This park is commonly referred by locals as “Haunted Harbor” here’s a brief history why. The park originated as a Wild, Wild West Theme Park in the 1960,s complete with Cowboys, Indians, gunfights and more. Located 4 miles south of Myrtle Beach on the old Highway 17, it was a novel attraction for its time. The first in many deaths occurred as a Stage Coach Ride tipped over and Killed one person while hurting several others. The park closed due to this and bad word of mouth. Another business group bought the park and turned it into a more traditional type of amusement area with classic rides. This too turned to tragedy as a worker at the park, broke into the park managers office shooting him with a gun while robbing that day’s money take. Again, the park changed hands and the company that owned “Blackpool Pleasure Beach” bought into the park. A lot of money was spent turning the old grounds into a Great, New European Themed British Amusement Park. One of the biggest Ferris Wheel’s in the world was added as well as a Log-Flume, Teacups, a steel Roller-Coaster called the “Black Witch” while all new buildings and midways were created. It was truly a beautiful place as it was located above a lake with a campground (still in use) on the other side of the lake. The grounds were thickly wooded and the grounds had several man-made lakes centered around a games area. A Sky-Ride carried park patrons to and from an island located on the lake. Once again, a dark cloud appeared as a young women stood-up on the “Black Witch” coaster and was nearly decapitated, she died. The park had struggled to make it and this only caused more people to refrain from visiting. Blackpool wanted to pull out and again, the park grounds and buildings were put up for sale, the rides removed and sold off. The grounds began to take on a sinister look for several years. Senior Citizens from the local RV park used several walkways in the park to exercise while the water slides in the parking lot were operated by a local person as a separate attraction. But the grounds looked just like a Haunted Town. In the mid 1990’s, a Carnival Ride Company took lease of the park grounds. They put in several portable rides like a Sky Diver, Sooper Loop, Himalaya while the buildings and grounds were spruced up and given a new coat of paint. The former Pretzel ride building was converted into an Arcade though. The “New” park opened to great fanfare and fireworks on Memorial Day Weekend, but without Major Theme Park type rides, attendance soon went downhill. After two months, several rides were taken away to go to a large State Fair up North, by the end of the season, all the rides were gone, the lights turned out for the last time.[Black Witch Roller Coaster] The city, realizing that the buildings were a fire hazard, bulldozed everything the following year. “Family Kingdom”, in Myrtle Beach now has the top of the famous Lighthouse Steeple that used to grace the parks parking lot. The grounds still remain vacant, awaiting a new beginning or another use possibility? Or yet another tragedy? It’s no wonder while locals refer to the park as “Haunted Harbor”.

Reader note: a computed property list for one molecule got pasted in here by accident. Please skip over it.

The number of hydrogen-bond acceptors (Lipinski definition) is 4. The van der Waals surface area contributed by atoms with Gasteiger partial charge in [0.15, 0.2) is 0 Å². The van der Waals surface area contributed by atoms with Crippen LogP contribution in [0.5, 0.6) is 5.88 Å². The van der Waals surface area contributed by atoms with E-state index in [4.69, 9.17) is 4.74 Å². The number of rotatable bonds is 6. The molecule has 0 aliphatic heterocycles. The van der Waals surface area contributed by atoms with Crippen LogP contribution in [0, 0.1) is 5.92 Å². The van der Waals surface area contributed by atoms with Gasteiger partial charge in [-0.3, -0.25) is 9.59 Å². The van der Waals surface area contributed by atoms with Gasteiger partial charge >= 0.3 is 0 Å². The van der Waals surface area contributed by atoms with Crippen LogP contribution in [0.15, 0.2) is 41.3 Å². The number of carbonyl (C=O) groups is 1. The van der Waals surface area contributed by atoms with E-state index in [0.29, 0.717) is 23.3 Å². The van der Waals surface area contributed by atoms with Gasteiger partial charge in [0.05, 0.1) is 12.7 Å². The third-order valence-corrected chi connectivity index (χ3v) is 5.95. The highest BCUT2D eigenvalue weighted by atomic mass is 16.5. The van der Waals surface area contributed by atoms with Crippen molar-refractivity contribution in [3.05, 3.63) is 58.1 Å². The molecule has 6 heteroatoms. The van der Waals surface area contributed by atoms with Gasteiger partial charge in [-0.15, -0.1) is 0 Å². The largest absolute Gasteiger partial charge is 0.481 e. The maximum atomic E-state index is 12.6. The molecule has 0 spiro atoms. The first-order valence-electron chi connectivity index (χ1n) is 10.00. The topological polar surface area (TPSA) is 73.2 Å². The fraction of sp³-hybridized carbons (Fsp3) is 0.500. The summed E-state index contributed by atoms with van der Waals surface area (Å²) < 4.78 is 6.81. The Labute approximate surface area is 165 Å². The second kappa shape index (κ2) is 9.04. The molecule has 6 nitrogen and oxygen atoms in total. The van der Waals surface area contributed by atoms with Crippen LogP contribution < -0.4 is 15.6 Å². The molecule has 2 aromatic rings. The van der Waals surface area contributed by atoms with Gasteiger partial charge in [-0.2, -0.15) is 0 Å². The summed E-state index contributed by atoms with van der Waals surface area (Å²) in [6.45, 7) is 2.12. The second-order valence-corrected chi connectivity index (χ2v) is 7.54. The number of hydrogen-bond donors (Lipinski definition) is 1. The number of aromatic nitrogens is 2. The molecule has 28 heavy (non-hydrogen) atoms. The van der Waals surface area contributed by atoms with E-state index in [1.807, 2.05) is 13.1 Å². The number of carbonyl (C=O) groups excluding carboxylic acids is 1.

This article was copied form the Defunct Amusement Parks Website from an article written by Bret Malone.